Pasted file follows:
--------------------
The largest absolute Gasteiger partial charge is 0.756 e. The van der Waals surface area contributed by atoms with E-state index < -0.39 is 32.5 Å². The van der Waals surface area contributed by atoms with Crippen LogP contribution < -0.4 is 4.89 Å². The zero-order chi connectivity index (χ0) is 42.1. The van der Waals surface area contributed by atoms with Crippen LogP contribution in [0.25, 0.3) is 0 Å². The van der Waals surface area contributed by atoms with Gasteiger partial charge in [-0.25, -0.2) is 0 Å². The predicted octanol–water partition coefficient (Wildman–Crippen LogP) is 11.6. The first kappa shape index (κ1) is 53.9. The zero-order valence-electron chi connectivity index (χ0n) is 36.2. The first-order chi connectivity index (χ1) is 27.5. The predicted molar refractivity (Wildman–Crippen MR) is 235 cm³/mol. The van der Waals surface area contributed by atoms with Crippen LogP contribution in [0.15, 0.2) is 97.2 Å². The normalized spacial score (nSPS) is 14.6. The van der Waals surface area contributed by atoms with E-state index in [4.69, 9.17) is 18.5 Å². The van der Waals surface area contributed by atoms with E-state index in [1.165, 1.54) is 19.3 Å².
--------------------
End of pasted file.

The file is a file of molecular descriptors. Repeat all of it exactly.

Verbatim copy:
The largest absolute Gasteiger partial charge is 0.756 e. The van der Waals surface area contributed by atoms with E-state index < -0.39 is 32.5 Å². The van der Waals surface area contributed by atoms with Crippen LogP contribution < -0.4 is 4.89 Å². The zero-order chi connectivity index (χ0) is 42.1. The van der Waals surface area contributed by atoms with Crippen LogP contribution in [0.25, 0.3) is 0 Å². The van der Waals surface area contributed by atoms with Gasteiger partial charge in [-0.25, -0.2) is 0 Å². The predicted octanol–water partition coefficient (Wildman–Crippen LogP) is 11.6. The first kappa shape index (κ1) is 53.9. The zero-order valence-electron chi connectivity index (χ0n) is 36.2. The first-order chi connectivity index (χ1) is 27.5. The predicted molar refractivity (Wildman–Crippen MR) is 235 cm³/mol. The van der Waals surface area contributed by atoms with Crippen LogP contribution in [0.15, 0.2) is 97.2 Å². The normalized spacial score (nSPS) is 14.6. The van der Waals surface area contributed by atoms with E-state index in [4.69, 9.17) is 18.5 Å². The van der Waals surface area contributed by atoms with E-state index in [1.165, 1.54) is 19.3 Å².